“That research course was a turning point for me,” said Chaudary. “I learned how to appreciate the complexities of basic science as an undergraduate student and how scientific experiments were designed. I realized I enjoyed exploring the unknown in science and redeveloping experiments. Dr. Coe taught me from the ground up and was a great mentor.”
With Coe’s guidance, Chaudary received an Honours Thesis Research Award, applied to graduate school, and continued her research in Coe’s lab until she completed her PhD in 2004; she was also a recipient of the Haynes York Graduate Scholarship. Her research was in cardiovascular biology, particularly investigating how heart cells thrive in low oxygen conditions (hypoxia) via nucleoside transporters. She then ventured into cancer research, moving onto a postdoctoral fellowship in radiation biology at the University of Toronto under the mentorship of Richard Hill before landing a position at Princess Margaret as cancer research scientist.
“Four fulfilling graduate years, at York, as a PhD student taught me how to critically interpret data, think creatively outside the expected results and most importantly never undermine the importance of controls. I believe there is great value in basic science; that foundational experience and knowledge follows you wherever you go.”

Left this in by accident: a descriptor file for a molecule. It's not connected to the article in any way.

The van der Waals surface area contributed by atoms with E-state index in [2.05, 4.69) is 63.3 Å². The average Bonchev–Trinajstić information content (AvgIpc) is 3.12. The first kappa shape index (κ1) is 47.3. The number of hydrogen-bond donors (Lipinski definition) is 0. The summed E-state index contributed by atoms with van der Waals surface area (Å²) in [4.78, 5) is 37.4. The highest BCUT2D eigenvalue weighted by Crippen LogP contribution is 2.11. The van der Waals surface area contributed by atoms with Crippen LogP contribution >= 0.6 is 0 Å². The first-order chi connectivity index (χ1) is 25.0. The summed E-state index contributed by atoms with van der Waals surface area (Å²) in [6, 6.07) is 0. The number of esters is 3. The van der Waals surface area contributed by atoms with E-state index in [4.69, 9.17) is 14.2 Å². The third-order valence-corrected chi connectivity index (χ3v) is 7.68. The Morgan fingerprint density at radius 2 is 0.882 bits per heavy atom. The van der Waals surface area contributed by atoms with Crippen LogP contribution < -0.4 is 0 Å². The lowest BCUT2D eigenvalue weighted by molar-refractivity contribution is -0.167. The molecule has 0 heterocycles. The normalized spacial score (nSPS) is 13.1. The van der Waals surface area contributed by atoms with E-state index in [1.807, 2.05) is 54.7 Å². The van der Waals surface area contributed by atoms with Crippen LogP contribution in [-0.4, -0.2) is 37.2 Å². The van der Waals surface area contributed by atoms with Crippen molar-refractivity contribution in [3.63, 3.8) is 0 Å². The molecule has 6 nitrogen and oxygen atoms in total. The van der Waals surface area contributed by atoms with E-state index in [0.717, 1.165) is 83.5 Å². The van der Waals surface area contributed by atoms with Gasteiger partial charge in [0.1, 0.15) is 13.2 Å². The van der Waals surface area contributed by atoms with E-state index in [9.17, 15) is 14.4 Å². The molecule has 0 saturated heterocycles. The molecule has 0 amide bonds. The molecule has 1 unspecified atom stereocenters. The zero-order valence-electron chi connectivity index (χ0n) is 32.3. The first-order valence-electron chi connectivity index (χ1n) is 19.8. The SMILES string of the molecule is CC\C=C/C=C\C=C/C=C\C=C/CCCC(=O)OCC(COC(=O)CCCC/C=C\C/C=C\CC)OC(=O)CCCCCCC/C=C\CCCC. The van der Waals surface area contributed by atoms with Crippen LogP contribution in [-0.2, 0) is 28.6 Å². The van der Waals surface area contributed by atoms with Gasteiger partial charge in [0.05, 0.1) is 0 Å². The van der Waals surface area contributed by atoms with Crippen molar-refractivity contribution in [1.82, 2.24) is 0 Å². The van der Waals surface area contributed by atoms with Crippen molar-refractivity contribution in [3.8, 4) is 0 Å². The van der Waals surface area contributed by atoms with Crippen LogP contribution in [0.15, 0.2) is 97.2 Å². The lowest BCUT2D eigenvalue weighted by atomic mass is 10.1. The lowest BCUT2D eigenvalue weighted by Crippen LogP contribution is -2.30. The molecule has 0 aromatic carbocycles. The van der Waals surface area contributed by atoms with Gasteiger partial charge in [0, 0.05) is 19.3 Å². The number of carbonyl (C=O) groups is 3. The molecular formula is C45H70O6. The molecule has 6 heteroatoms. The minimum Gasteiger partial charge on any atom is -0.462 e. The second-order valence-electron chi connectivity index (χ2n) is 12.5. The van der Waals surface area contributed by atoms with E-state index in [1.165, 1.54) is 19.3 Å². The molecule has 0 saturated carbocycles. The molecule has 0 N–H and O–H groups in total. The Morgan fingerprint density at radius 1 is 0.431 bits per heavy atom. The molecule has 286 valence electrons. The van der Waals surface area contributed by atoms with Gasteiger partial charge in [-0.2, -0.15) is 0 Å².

As a cancer researcher in the Department of Radiation Oncology at Princess Margaret, Chaudary along with a team of radiation oncologists and biologists, studies how tumour cells thrive in a radiation resistant environment, why some cancer cells respond well to treatment while others do not, and the role of the immune cells in the tumor microenvironment. In the lab, her team micro-surgically develops and uses mouse models that mimic the spread of cancer cells in humans and their response to treatment, with the aim that their findings can help develop better cancer treatments that are not just effective to treat the disease but also less toxic to surrounding healthy cells in the body.
Chaudary received the Exceptional Research Support Award in 2019/2020 in Radiation Medicine Program at Princess Margaret and has authored several scientific research papers throughout her career.